Probably after Adam Olearius (1603–71), a German botanist.
Shrubs or trees, glabrous to hairy. Stems erect or ascending, usually much-branched. Leaves along stems, alternate or opposite, margins entire or toothed, sessile or petiolate. Capitula usually radiate, rarely diskiform or diskoid, axillary or terminal, solitary or in corymbs or panicles, with or without stalks. Involucral bracts in several rows, overlapping, unequal. Receptacle pitted, flat or convex. Ray florets female, usually ligulate, white, violet, blue or purple. Disk florets bisexual, tubular, yellow or rarely purple. Achenes cylindrical or slightly compressed, ribbed, hairy or glabrous. Pappus of many barbed bristles.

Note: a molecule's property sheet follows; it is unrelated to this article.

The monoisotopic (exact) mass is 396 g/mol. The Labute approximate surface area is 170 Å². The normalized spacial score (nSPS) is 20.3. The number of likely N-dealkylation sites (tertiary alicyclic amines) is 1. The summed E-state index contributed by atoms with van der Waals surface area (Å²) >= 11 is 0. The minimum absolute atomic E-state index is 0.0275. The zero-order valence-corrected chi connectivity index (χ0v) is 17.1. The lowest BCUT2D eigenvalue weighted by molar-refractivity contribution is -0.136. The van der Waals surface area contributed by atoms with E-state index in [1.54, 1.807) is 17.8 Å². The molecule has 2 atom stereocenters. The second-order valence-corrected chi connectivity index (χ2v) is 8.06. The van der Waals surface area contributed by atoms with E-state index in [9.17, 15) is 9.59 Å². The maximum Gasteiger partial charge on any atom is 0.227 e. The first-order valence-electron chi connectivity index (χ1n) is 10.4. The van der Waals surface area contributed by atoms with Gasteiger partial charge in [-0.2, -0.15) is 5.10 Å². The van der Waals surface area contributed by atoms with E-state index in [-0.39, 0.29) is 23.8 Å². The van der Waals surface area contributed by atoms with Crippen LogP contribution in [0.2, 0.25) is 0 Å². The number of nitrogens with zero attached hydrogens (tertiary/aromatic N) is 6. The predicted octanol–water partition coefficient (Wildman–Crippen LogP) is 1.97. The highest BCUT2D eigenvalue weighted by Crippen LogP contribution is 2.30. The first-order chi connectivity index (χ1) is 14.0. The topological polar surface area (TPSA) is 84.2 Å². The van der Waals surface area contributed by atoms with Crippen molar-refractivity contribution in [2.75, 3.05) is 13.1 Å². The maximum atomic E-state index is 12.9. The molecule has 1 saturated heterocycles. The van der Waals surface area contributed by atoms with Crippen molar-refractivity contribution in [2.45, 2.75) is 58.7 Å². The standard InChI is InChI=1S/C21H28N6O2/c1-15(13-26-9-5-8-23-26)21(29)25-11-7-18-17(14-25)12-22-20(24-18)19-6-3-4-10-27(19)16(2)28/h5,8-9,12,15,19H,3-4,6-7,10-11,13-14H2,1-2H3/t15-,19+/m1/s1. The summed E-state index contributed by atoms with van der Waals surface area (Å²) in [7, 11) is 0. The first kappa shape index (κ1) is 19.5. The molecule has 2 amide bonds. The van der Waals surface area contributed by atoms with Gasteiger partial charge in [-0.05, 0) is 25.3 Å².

Unusual for the genus is O. paniculata (J.R. Forst. &G. Forst.) Druce from New Zealand, a shrub or tree with diskoid capitula in pyramidal panicles in which each capitulum contains a single white tubular floret.
Woody shrubs or small trees; capitula usually with a single row of white or purplish ligulate florets.
About 130 species from Australia, New Guinea and New Zealand.
Source: (2002). Dahlia. In: . Horticultural Flora of South-eastern Australia. Volume 4. Flowering plants. Dicotyledons. Part 3. The identification of garden and cultivated plants. University of New South Wales Press.